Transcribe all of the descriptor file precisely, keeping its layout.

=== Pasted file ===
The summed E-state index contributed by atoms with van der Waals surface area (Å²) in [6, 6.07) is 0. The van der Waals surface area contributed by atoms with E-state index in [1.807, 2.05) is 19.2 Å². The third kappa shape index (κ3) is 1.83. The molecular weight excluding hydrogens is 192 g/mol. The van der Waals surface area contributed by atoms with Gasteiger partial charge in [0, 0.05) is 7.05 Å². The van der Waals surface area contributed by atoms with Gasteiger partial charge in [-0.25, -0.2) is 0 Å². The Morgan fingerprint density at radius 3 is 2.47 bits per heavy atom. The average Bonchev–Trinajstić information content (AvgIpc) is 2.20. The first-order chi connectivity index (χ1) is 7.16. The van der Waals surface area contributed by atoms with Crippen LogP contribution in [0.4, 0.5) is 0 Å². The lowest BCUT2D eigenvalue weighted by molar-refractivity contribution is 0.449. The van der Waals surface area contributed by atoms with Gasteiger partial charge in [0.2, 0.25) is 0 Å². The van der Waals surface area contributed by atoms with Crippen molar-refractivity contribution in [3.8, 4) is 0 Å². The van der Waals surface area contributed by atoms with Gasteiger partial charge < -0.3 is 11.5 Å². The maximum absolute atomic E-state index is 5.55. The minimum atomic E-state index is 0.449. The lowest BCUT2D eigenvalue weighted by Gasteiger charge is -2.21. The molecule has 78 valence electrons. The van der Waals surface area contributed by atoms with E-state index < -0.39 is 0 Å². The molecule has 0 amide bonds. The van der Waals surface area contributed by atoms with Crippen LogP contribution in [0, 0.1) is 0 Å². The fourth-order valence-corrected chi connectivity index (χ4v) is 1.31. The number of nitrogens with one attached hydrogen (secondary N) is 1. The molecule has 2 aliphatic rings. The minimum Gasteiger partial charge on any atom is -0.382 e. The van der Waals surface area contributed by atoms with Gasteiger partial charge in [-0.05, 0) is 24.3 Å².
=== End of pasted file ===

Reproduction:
The summed E-state index contributed by atoms with van der Waals surface area (Å²) in [6, 6.07) is 0. The van der Waals surface area contributed by atoms with E-state index in [1.807, 2.05) is 19.2 Å². The third kappa shape index (κ3) is 1.83. The molecular weight excluding hydrogens is 192 g/mol. The van der Waals surface area contributed by atoms with Gasteiger partial charge in [0, 0.05) is 7.05 Å². The van der Waals surface area contributed by atoms with Gasteiger partial charge in [-0.25, -0.2) is 0 Å². The Morgan fingerprint density at radius 3 is 2.47 bits per heavy atom. The average Bonchev–Trinajstić information content (AvgIpc) is 2.20. The first-order chi connectivity index (χ1) is 7.16. The van der Waals surface area contributed by atoms with Crippen LogP contribution in [0.4, 0.5) is 0 Å². The lowest BCUT2D eigenvalue weighted by molar-refractivity contribution is 0.449. The van der Waals surface area contributed by atoms with Gasteiger partial charge in [0.2, 0.25) is 0 Å². The van der Waals surface area contributed by atoms with Crippen molar-refractivity contribution in [3.8, 4) is 0 Å². The van der Waals surface area contributed by atoms with Gasteiger partial charge < -0.3 is 11.5 Å². The maximum absolute atomic E-state index is 5.55. The minimum atomic E-state index is 0.449. The lowest BCUT2D eigenvalue weighted by Gasteiger charge is -2.21. The molecule has 78 valence electrons. The van der Waals surface area contributed by atoms with E-state index < -0.39 is 0 Å². The molecule has 0 amide bonds. The van der Waals surface area contributed by atoms with Crippen LogP contribution in [0, 0.1) is 0 Å². The fourth-order valence-corrected chi connectivity index (χ4v) is 1.31. The number of nitrogens with one attached hydrogen (secondary N) is 1. The molecule has 2 aliphatic rings. The minimum Gasteiger partial charge on any atom is -0.382 e. The van der Waals surface area contributed by atoms with Gasteiger partial charge in [-0.05, 0) is 24.3 Å².